"One for you, Watson," said Holmes, when I pointed it out. "You have saved us a long walk, which would have brought us back on our own traces. Let us follow the return track."
We had not to go far. It ended at the paving of asphalt which led up to the gates of the Mapleton stables. As we approached, a groom ran out from them.
"We don't want any loiterers about here," said he.
"I only wished to ask a question," said Holmes, with his finger and thumb in his waistcoat pocket. "Should I be too early to see your master, Mr. Silas Brown, if I were to call at five o'clock to-morrow morning?"
"Bless you, sir, if any one is about he will be, for he is always the first stirring. But here he is, sir, to answer your questions for himself. No, sir, no; it is as much as my place is worth to let him see me touch your money. Afterwards, if you like."
As Sherlock Holmes replaced the half-crown which he had drawn from his pocket, a fierce-looking elderly man strode out from the gate with a hunting-crop swinging in his hand.
"What's this, Dawson!" he cried. "No gossiping! Go about your business! And you, what the devil do you want here?"
"Ten minutes' talk with you, my good sir," said Holmes in the sweetest of voices.
"I've no time to talk to every gadabout. We want no stranger here. Be off, or you may find a dog at your heels."
Holmes leaned forward and whispered something in the trainer's ear. He started violently and flushed to the temples.
"It's a lie!" he shouted, "an infernal lie!"
"Very good. Shall we argue about it here in public or talk it over in your parlor?"
"Oh, come in if you wish to."
Holmes smiled. "I shall not keep you more than a few minutes, Watson," said he. "Now, Mr. Brown, I am quite at your disposal."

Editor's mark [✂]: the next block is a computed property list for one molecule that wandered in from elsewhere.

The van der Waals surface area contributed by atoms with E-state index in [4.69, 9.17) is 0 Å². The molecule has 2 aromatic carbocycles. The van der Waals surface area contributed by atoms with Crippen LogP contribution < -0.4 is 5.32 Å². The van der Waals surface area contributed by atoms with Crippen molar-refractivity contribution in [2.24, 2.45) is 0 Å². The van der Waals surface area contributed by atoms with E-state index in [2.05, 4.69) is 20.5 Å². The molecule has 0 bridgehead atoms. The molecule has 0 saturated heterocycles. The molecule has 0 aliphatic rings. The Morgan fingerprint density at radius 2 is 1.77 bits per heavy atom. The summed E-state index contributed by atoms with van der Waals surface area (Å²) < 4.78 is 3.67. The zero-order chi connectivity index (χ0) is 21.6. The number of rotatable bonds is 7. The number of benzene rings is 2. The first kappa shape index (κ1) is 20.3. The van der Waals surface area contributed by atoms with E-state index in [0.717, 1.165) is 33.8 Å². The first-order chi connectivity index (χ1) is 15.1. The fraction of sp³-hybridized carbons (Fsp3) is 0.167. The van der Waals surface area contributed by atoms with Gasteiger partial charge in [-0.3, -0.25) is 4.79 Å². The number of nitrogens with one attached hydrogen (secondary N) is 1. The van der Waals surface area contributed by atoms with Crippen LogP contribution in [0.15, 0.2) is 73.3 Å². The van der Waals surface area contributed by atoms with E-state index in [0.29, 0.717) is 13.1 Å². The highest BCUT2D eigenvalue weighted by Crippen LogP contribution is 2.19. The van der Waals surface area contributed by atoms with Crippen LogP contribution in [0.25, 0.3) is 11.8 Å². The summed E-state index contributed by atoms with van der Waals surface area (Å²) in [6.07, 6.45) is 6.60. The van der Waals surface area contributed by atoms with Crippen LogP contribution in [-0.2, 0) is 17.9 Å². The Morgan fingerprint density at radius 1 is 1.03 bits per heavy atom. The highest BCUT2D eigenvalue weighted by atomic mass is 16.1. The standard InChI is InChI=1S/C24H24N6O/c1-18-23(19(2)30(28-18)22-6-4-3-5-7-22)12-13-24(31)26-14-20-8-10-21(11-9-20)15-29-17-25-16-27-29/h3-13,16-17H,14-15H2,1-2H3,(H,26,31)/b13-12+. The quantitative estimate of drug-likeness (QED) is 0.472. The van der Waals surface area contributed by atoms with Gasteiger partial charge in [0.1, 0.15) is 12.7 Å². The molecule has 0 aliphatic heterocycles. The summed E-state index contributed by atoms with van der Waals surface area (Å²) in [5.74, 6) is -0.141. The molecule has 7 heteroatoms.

It was twenty minutes, and the reds had all faded into grays before Holmes and the trainer reappeared. Never have I seen such a change as had been brought about in Silas Brown in that short time. His face was ashy pale, beads of perspiration shone upon his brow, and his hands shook until the hunting-crop wagged like a branch in the wind. His bullying, overbearing manner was all gone too, and he cringed along at my companion's side like a dog with its master.
"You instructions will be done. It shall all be done," said he.
"There must be no mistake," said Holmes, looking round at him. The other winced as he read the menace in his eyes.
"Oh no, there shall be no mistake. It shall be there. Should I change it first or not?"
Holmes thought a little and then burst out laughing. "No, don't," said he; "I shall write to you about it. No tricks, now, or--"
"Oh, you can trust me, you can trust me!"
"Yes, I think I can. Well, you shall hear from me to-morrow." He turned upon his heel, disregarding the trembling hand which the other held out to him, and we set off for King's Pyland.
"A more perfect compound of the bully, coward, and sneak than Master Silas Brown I have seldom met with," remarked Holmes as we trudged along together.
"He has the horse, then?"
"He tried to bluster out of it, but I described to him so exactly what his actions had been upon that morning that he is convinced that I was watching him. Of course you observed the peculiarly square toes in the impressions, and that his own boots exactly corresponded to them. Again, of course no subordinate would have dared to do such a thing. I described to him how, when according to his custom he was the first down, he perceived a strange horse wandering over the moor. How he went out to it, and his astonishment at recognizing, from the white forehead which has given the favorite its name, that chance had put in his power the only horse which could beat the one upon which he had put his money. Then I described how his first impulse had been to lead him back to King's Pyland, and how the devil had shown him how he could hide the horse until the race was over, and how he had led it back and concealed it at Mapleton. When I told him every detail he gave it up and thought only of saving his own skin."
"But his stables had been searched?"
"Oh, and old horse-fakir like him has many a dodge."
"But are you not afraid to leave the horse in his power now, since he has every interest in injuring it?"
"My dear fellow, he will guard it as the apple of his eye.